Since the effects of fiber are mediated almost entirely by our gut microbiota, it’s important that we consume fiber consistently to support the populations of microorganisms that survive by breaking it down. Low or inconsistent consumption of fiber may not have reliable effects, since those microbes may not persist in a gut ecosystem that does not favor them.

The Role of Antioxidants & Phytonutrients in the Gut Microbiota

Antioxidants are substances that scavenge harmful oxidative substances in our bodies, which can cause cellular damage. The dark greens, reds, blues, purples, oranges, and yellows of different fruits and vegetables indicate the presence of important antioxidants and vitamins that may also positively impact the microbiota, and also have some mental health benefit. Oxidative stress, caused by reactive oxygen species (ROS) or free radicals, can activate the pro-inflammatory cascade, including IL-6 and CRP, which are both associated with depression. Moreover, oxidative damage has been linked to the severity of different mental disorders.

Several antioxidants have been found to either directly dampen depressive symptoms, or are associated with a lower incidence of depression:

Flavonoids improved mood in a cohort of young people, and have been shown to improve memory and cognition among the elderly. Many studies have observed the association between a lack of peripheral zinc and depressive symptoms, as well as neurodegenerative diseases. Similarly, low dietary selenium was predictive of developing de novo depression in a prospective study. Deficiency of B vitamins such as folate (B9) and B12, which are derived by the diet and produced by the microbiota, are also associated with treatment-resistant depression.

Eating fruits and vegetables with darkly pigmented colors helps ensure a healthy antioxidant intake.
Eating fruits and vegetables with darkly pigmented colors helps ensure a healthy antioxidant intake. They are also a great source of fiber. This combo is a win-win for the gut microbiota and your mental health.

Fresh fruits and vegetables are bursting with many of these antioxidants and phytonutrients, which makes their health benefits manifold, considering their coincident content of fiber as well. Many antioxidants are also metabolized by the gut microbiota, as microbes in the gut help modulate their bioavailability. On the other hand, oxidative stress from a high-fat low-nutrient diet was associated with reduced diversity and greater numbers of potential pathogens in the microbiota. If this is true, then a low-antioxidant diet is a double loss, both from the loss of the phytonutrients themselves and also from the suppression of a microbial population able to make them bioavailable. Note: it is recommended to get vitamins and antioxidants from food rather than supplementation, since fresh foods deliver a broad diversity of nutrients and fiber at once, and in the biological packaging your body is adapted to receive.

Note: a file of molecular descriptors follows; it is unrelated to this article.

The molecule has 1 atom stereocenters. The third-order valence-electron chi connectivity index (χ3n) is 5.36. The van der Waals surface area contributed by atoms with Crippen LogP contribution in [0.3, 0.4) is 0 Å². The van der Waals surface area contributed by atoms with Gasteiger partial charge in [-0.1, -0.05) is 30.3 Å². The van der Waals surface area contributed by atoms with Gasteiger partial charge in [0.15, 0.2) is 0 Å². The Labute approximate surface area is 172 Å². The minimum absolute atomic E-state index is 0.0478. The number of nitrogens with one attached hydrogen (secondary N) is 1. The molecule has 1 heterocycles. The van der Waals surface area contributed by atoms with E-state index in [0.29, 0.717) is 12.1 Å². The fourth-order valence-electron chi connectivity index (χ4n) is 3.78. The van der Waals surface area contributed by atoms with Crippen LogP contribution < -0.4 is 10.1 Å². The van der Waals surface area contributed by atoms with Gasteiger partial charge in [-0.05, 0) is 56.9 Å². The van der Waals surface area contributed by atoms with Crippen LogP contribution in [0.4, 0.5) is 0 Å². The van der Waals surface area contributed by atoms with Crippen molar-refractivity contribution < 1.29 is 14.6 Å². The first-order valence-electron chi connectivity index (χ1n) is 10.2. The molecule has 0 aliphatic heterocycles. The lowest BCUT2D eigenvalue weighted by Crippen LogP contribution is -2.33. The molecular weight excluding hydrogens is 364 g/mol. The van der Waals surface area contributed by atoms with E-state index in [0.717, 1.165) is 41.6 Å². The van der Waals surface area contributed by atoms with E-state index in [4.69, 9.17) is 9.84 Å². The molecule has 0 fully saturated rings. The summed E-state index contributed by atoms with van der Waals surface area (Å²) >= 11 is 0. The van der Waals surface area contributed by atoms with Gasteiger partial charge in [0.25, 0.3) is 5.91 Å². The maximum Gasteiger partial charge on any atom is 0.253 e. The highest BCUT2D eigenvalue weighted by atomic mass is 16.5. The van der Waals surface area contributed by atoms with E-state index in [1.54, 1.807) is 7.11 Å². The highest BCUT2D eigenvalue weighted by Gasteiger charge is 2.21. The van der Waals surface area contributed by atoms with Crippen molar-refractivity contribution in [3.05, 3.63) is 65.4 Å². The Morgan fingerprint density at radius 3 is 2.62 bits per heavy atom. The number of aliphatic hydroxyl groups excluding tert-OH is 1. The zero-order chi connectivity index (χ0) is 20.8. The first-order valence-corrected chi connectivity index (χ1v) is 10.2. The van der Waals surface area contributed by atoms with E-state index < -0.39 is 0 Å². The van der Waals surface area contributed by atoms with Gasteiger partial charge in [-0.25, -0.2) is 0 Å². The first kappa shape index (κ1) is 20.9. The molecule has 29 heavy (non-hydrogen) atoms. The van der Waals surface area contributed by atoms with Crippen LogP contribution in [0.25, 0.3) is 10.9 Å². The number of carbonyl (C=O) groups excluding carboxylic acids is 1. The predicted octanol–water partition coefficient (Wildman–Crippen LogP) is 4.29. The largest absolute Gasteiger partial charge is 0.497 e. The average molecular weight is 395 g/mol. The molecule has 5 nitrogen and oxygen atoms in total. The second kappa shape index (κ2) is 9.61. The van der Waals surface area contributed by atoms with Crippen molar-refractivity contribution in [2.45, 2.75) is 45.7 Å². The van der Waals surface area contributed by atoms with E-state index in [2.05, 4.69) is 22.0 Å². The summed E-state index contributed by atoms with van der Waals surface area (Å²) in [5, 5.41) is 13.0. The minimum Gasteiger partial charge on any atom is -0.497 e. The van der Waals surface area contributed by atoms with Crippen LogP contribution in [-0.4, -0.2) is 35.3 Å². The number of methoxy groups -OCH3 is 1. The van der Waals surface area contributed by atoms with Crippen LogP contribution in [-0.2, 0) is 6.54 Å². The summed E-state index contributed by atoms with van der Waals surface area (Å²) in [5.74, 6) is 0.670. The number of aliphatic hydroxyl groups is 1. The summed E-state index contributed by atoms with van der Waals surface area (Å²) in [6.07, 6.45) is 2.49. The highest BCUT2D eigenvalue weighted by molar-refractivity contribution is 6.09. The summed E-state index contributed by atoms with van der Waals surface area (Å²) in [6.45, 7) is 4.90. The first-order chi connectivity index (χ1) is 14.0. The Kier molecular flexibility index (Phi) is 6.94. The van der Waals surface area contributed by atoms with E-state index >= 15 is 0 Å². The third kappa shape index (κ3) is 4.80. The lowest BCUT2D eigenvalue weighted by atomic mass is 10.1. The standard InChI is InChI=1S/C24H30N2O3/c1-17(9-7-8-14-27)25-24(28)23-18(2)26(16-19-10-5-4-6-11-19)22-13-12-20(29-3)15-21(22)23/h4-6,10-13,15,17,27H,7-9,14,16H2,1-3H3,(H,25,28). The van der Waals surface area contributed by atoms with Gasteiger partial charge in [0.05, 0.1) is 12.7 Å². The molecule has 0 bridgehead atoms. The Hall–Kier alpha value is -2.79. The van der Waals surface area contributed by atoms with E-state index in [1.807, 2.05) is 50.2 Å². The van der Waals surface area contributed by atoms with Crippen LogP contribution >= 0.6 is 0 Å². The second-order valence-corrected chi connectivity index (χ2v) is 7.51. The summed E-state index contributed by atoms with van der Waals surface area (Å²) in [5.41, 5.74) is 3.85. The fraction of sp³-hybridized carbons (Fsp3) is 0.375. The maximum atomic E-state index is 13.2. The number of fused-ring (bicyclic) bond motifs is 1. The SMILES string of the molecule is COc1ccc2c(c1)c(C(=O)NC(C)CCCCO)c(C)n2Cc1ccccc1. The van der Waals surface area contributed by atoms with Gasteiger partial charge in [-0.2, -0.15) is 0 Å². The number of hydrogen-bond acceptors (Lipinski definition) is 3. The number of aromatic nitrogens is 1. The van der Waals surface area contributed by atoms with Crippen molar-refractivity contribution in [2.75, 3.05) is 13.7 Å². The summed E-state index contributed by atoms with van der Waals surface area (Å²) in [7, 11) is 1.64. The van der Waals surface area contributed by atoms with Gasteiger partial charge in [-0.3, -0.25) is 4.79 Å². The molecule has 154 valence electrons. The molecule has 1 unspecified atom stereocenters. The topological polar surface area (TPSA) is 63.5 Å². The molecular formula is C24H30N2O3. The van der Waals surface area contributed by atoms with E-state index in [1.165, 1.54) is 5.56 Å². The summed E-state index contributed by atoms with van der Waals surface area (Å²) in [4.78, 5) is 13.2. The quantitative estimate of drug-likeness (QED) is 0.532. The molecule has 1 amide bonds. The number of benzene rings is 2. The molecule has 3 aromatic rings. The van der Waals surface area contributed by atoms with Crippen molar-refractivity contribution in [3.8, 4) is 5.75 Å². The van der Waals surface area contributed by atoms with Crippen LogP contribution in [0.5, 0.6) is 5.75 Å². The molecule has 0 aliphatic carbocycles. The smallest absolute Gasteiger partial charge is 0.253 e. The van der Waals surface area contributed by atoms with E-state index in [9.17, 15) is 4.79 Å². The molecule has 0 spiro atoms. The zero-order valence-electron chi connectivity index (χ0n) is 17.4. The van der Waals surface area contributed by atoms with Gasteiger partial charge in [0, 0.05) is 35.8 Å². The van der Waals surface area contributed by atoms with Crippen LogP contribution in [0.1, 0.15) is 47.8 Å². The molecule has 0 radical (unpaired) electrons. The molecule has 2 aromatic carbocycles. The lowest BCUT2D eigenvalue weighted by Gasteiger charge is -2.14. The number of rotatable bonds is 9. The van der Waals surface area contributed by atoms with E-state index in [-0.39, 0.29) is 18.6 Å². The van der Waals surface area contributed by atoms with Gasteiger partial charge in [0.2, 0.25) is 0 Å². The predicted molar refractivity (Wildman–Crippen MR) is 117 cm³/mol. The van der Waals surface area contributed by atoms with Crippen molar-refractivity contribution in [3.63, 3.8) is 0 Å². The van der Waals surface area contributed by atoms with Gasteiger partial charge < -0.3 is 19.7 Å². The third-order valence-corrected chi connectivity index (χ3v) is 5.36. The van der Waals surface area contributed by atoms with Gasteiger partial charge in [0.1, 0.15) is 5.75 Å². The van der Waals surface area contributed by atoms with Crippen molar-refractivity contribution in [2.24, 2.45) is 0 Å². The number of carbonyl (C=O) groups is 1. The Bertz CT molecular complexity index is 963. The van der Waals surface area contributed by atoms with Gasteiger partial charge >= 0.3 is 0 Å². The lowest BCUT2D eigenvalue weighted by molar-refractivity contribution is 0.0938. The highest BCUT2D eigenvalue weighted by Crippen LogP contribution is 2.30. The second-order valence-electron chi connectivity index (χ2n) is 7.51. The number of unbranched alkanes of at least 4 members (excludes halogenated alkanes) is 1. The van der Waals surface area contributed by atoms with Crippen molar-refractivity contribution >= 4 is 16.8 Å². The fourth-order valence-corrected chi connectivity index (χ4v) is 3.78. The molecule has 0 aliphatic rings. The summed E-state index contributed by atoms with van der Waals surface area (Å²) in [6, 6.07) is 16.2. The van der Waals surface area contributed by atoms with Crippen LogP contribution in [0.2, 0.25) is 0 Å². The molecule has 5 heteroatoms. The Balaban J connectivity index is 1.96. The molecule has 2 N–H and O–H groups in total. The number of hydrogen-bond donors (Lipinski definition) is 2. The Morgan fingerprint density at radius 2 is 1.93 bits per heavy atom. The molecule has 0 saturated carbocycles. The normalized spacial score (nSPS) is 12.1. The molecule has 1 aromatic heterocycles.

The Role of Probiotics in the Gut Microbiota

Evidence suggests that probiotics may have important mental health benefits, even if their actual passage through the intestine may be transient. Although results have been mixed, some argue that probiotics may be able to mitigate the neurological inflammation central to many mental health disorders. Some probiotic foods promote a stable colonic microenvironment and protect against opportunistic infection in the intestine, which may give them an indirect effect on mental health. One meta-analysis concluded that probiotic intervention was associated with reduced depressive score in people under 60. One animal study showed that a single probiotic strain (Lactobacillus reuteri 3) protected mice from depression associated with social defeat, which may have implications for the far-reaching effect of our guts over our felt experiences.

One important note about probiotics is their method of delivery. In the United States, the Food and Drug Administration (FDA) currently does not regulate the production of commercial probiotic supplements, leaving them vulnerable to variability and inefficacy. For this reason, many recommend fermented foods that contain live cultures in their place. Although fermented foods are more ambiguous with regard to species representation and actual dosage, they contain micronutrients absent in supplements. Consumption of fermented foods has been associated with decreased social anxiety, lower risk of depression, and altered function in brain regions that process emotion in humans, as well as reduced stress in animal models. Admittedly, many more studies are merited to flesh out these claims and to establish meaningful treatment guidelines.

How Can My Diet Promote Mental Health?

Although there may one day be an elegantly developed “depression diet” with precise clinical recommendations, a good research-supported shorthand for now may be:

  • Eat your fiber, and eat colorful fruits and vegetables. If nothing else changes in your diet, bolstering your intake of colorful plant-based foods that are high in fiber and antioxidants may be a boost for your gut microbes and your brain.
  • Try to reach the recommended 19-38g fiber per day. You may be surprised how much intentionality this takes! Eating with this goal in mind may naturally crowd out some of the less-healthy temptations with satiating foods.
  • Small changes matter. Simple additions like throwing chia seeds and some berries on your yogurt or snacking on dates instead of a pastry can have real impacts on your daily fiber intake. No change is too small. The handful of nutrient-rich berries or nuts you eat is better than the home-cooked organic meal you don’t.
  • Remember: you’re building an ecosystem. And ecosystems take time. Think of strengthening your gut like reforesting an area. Consistency and time are key ingredients.

Microbes and Mental Health: Concluding Thoughts

When you walk into the doctor’s office with cardiovascular disease or diabetes, it's normal to discuss what you eat. That clinical precedent has not yet been established with mental health, but it may become part of mental health check-ups of the future. The more we understand pathologies as expressions of inflammation that is out of equilibrium, the more logical it becomes to intervene not just with the pathology, but with the entire physiological system. One of the primary ways we have within our power to do that is through the diet.

The manifold connections between the gut microbiota and the brain have emerged in recent years, leading to an exciting area of research both in the prevention and the treatment of disease. Harnessing our diets for the cultivation of our microbes, and in turn our mental and physical health, may well be the next medical frontier.

Further Information:

The above represent the views of the author and does not necessarily reflect the opinion of the American Society for Microbiology.

Author: Christy Clutter, Ph.D.

Christy Clutter, Ph.D.
Christy is a scientist, microbiome aficionado and writer.